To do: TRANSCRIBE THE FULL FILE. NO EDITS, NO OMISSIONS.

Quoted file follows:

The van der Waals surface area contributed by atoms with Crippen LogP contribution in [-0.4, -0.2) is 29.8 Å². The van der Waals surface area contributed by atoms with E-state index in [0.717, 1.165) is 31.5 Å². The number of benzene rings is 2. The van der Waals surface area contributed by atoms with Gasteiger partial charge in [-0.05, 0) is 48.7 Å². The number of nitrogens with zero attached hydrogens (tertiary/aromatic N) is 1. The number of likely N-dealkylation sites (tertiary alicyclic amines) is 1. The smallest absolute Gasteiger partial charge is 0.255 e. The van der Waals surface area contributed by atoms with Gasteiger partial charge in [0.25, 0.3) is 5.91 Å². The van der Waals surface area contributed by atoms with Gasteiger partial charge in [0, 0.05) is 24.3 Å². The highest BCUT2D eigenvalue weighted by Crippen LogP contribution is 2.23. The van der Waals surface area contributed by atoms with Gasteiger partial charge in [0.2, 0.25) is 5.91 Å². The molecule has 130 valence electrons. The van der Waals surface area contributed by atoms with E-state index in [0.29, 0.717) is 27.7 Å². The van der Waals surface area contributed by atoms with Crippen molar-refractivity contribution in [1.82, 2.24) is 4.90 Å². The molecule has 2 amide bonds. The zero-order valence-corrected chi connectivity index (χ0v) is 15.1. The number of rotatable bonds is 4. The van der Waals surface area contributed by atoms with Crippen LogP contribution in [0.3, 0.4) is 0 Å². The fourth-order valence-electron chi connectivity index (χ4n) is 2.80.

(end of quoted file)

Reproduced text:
The van der Waals surface area contributed by atoms with Crippen LogP contribution in [-0.4, -0.2) is 29.8 Å². The van der Waals surface area contributed by atoms with E-state index in [0.717, 1.165) is 31.5 Å². The number of benzene rings is 2. The van der Waals surface area contributed by atoms with Gasteiger partial charge in [-0.05, 0) is 48.7 Å². The number of nitrogens with zero attached hydrogens (tertiary/aromatic N) is 1. The number of likely N-dealkylation sites (tertiary alicyclic amines) is 1. The smallest absolute Gasteiger partial charge is 0.255 e. The van der Waals surface area contributed by atoms with Gasteiger partial charge in [0.25, 0.3) is 5.91 Å². The van der Waals surface area contributed by atoms with Gasteiger partial charge in [0, 0.05) is 24.3 Å². The highest BCUT2D eigenvalue weighted by Crippen LogP contribution is 2.23. The van der Waals surface area contributed by atoms with Gasteiger partial charge in [0.2, 0.25) is 5.91 Å². The molecule has 130 valence electrons. The van der Waals surface area contributed by atoms with E-state index in [0.29, 0.717) is 27.7 Å². The van der Waals surface area contributed by atoms with Crippen molar-refractivity contribution in [1.82, 2.24) is 4.90 Å². The molecule has 2 amide bonds. The zero-order valence-corrected chi connectivity index (χ0v) is 15.1. The number of rotatable bonds is 4. The van der Waals surface area contributed by atoms with Crippen LogP contribution in [0.3, 0.4) is 0 Å². The fourth-order valence-electron chi connectivity index (χ4n) is 2.80.